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Tami Port
Kevin Arthur

Jim Endersby

A Guinea Pig's History of Biology

The history of biology is usually told in terms of the work of famous biologists. But it is also interesting to find out how the study of a given species has contributed to biology over the years. In A Guinea Pig's History of Biology Jim Endersby presents the histories of a number of such species.

It's a novel concept, but I felt that it took some time to get going - the early chapters are really the 'famous person' style of writing. The first chapter 'Lord Morton's Mare' is essentially an introduction to pre-Darwinian biology. Then comes Passionflowers, as studied by Darwin. There have been plenty of histories written about the species for chapter 3 - it is Homo Sapiens, with a look at Galton's eugenics. Chapter 4 - Hawkweed - is largely about Mendel, but it does get more into the spirit of the book, explaining how the confusion this plant brought to early studies of genetics. Evening Primrose, the subject of the next chapter also brought a fair amount of confusion. Then the book gets on to some of the standard experimental organisms - Drosophilia fruit flies, Guinea Pigs and bacteriophage. Endersby explains the benefits which came when a number of different groups decided to study the same organism. Commercially important organisms such as Corn also get a place, but researchers have found that it may be better to study Thale Cress - a weed, and in the animal kingdom the transparency of Zebrafish is a great advantage. The final chapter - OncoMouse® - is a discussion of some philosophical and ethical issues in biology.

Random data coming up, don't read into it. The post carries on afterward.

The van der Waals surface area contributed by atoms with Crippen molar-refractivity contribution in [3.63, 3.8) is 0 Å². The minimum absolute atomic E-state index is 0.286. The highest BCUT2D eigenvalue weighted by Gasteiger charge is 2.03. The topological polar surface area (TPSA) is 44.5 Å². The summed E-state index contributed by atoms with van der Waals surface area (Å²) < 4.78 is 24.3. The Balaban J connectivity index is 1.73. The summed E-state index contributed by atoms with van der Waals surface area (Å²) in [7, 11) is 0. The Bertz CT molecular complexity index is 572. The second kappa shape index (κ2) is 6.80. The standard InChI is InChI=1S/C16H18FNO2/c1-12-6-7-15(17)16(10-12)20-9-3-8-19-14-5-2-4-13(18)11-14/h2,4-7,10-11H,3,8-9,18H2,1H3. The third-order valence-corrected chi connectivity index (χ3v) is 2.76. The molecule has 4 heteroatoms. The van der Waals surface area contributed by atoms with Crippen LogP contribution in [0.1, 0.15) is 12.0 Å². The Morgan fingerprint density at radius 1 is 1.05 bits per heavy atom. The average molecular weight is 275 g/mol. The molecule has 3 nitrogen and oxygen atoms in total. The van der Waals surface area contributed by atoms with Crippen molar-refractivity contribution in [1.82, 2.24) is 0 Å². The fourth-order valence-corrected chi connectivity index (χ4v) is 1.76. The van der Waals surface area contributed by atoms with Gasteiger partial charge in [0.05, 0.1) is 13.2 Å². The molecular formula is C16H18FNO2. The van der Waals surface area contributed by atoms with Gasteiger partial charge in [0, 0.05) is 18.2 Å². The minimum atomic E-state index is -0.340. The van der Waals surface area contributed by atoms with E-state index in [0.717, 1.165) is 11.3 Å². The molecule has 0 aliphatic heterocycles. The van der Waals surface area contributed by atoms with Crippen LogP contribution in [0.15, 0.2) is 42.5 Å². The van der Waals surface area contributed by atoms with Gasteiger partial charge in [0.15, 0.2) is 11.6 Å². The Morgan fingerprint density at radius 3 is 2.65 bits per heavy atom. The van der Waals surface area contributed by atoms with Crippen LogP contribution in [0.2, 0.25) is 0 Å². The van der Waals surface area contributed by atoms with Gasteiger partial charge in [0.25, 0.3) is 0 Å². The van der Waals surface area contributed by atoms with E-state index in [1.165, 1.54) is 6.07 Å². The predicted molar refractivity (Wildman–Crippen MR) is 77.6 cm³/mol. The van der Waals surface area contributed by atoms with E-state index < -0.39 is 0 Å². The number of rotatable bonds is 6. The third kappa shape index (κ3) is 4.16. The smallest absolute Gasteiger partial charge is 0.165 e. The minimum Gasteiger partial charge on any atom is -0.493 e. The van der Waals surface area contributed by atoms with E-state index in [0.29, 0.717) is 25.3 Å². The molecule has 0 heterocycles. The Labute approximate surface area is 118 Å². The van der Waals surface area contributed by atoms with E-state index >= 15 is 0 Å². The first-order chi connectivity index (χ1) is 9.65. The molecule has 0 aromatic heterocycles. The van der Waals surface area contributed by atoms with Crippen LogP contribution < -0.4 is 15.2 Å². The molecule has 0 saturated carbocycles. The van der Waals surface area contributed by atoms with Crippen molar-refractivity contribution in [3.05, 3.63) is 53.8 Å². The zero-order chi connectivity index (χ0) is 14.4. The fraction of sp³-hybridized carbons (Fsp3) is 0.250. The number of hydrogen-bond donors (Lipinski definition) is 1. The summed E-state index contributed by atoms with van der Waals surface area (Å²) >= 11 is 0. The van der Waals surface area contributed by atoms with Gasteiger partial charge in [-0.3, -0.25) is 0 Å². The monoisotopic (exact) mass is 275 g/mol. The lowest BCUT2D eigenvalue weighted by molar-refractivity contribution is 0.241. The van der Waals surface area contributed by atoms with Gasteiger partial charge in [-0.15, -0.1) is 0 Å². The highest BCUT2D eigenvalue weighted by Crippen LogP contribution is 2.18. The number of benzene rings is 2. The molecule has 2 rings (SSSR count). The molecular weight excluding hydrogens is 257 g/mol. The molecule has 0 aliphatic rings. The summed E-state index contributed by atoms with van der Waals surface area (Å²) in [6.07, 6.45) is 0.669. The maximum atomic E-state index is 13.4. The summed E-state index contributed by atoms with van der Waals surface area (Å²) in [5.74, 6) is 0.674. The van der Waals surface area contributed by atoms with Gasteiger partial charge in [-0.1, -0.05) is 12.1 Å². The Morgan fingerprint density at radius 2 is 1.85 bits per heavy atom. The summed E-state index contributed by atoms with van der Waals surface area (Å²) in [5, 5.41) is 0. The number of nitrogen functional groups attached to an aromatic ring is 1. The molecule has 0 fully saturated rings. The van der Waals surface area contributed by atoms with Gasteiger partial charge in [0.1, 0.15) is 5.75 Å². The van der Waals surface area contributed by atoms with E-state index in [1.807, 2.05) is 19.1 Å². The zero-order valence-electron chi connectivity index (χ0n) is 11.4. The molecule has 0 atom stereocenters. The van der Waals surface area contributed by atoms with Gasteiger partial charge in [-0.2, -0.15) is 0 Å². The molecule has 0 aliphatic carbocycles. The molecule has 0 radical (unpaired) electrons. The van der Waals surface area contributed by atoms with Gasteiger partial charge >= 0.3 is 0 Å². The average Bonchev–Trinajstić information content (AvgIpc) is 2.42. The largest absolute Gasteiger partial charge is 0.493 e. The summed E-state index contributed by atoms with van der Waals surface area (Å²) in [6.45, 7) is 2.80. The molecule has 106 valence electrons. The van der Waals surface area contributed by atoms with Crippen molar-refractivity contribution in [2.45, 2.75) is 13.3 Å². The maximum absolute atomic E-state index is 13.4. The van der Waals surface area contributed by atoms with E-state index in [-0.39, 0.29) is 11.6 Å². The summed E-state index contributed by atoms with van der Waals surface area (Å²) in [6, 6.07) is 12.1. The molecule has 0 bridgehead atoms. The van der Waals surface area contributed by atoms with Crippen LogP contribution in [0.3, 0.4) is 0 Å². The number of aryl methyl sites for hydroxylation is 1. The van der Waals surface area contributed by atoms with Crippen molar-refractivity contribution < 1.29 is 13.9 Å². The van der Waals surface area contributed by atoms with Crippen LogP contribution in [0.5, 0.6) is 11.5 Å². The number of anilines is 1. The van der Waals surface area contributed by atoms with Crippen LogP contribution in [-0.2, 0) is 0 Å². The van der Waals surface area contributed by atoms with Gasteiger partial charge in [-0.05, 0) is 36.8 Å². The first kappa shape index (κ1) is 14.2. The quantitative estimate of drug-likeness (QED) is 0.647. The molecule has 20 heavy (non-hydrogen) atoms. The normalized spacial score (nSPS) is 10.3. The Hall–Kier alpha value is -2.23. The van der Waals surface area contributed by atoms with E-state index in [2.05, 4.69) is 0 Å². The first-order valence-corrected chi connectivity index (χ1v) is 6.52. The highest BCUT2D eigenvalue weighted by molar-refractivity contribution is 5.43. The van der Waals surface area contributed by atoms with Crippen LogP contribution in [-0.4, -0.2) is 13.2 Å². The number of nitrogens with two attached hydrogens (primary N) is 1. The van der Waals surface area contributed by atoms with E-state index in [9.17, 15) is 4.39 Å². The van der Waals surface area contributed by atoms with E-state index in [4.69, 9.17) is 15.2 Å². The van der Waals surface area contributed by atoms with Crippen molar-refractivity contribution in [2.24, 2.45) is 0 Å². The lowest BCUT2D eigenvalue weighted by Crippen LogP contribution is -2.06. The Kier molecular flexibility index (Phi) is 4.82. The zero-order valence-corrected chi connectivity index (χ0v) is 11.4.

So I was a bit doubtful about the concept of this book, as it sometimes made it difficult to follow the timeline of the ideas being discussed. I felt that when it got to the second half of the twentieth century it was more successful in showing the breadth of research which was going on. Also Endersby is a skilled writer, and I felt that he does well in conveying the struggles of biologists to make sense of living things over the last two centuries.  |  Chronon Critical Points  |  Recent Science Book Reviews